The struggle for democracy in the NIT region has global implications. If democracy’s defenders are to expand recognition of the value and promise of democracy, here are some steps they should take.
Russian president Vladimir Putin’s invasion of Ukraine presents both a dire threat and an urgent opportunity for democracy in the Nations in Transit (NIT) region. If the international democratic community is to stem the spread of authoritarianism and defend and strengthen fundamental freedoms, like-minded leaders must seize this pivotal moment to undertake creative, multilateral, and sustained policy solutions in the face of extraordinary challenges.
To be effective, these solutions will need to involve states, civil society, and the private sector. Care should be taken to exert pressure on authoritarian leaders without inadvertently strengthening the alliances between undemocratic rulers, or the alternative financial systems on which they often rely. In situations where authoritarians employ violence or aggression, pressure should be exerted while still preserving opportunities for de-escalation.
The struggle for democracy in the NIT region has global implications. Other authoritarian rulers are watching the response to the invasion of Ukraine and learning lessons about the resolve of the international democratic coalition. If democracy’s defenders are to expand recognition of the value and promise of democracy, practical first steps should include efforts to:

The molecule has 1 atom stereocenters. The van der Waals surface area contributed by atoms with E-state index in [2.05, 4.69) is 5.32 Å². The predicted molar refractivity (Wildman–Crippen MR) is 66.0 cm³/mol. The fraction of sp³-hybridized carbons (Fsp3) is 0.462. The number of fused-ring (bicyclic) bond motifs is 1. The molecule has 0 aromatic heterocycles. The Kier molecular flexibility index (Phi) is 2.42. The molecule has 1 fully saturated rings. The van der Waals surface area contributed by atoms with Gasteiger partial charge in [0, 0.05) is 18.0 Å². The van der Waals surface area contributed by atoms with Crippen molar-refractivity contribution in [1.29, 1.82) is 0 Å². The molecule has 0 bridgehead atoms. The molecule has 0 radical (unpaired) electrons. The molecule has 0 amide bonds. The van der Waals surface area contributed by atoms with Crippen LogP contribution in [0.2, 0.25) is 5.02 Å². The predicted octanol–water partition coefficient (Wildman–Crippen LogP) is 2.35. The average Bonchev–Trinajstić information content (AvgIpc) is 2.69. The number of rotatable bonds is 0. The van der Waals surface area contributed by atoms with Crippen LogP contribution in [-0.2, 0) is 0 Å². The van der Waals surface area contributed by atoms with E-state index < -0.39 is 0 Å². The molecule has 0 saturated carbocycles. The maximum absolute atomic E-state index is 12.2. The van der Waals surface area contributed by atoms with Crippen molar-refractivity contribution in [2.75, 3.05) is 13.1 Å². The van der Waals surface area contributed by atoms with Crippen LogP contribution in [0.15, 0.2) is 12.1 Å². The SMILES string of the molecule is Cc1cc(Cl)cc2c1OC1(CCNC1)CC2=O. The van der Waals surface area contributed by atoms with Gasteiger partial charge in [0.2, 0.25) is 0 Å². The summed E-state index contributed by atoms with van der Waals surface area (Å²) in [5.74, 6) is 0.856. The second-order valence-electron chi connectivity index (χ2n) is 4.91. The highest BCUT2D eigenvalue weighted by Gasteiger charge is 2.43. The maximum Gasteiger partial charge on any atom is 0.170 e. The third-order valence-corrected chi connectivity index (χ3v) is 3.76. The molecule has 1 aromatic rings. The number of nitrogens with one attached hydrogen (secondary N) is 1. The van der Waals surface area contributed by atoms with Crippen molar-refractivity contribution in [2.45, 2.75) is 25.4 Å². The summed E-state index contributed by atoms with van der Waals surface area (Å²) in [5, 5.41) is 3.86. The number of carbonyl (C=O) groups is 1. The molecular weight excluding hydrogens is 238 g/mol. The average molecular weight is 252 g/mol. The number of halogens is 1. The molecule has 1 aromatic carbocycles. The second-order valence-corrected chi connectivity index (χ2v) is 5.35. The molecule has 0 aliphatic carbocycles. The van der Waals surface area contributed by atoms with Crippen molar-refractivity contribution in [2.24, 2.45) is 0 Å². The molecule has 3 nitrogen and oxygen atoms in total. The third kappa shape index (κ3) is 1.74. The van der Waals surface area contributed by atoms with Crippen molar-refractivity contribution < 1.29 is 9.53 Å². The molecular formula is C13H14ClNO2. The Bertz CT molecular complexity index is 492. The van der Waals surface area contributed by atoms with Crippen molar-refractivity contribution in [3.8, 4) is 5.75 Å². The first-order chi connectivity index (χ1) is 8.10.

RESTRICT THE ABILITY OF AUTHORITARIANS TO CO-OPT THE LIBERAL INTERNATIONAL ORDER
- Address the financial-crime loopholes authoritarians exploit. To combat the systemic corruption and kleptocracy that enables authoritarians to maintain power, democracies must close structural loopholes they have for too long permitted. Stricter rules for shell companies, tax havens, and anonymous trusts can limit autocrats’ ability to launder assets in democracies. Because autocrats are typically able to amass enormous financial resources at home, democracies must also work together to limit their ability to further enrich themselves. One impactful step would be charging the Financial Action Task Force (FATF)—whose evaluations financial institutions and investors study closely—with establishing a new set of anticorruption standards. Detailed recommendations for the FATF and other anticorruption measures are here.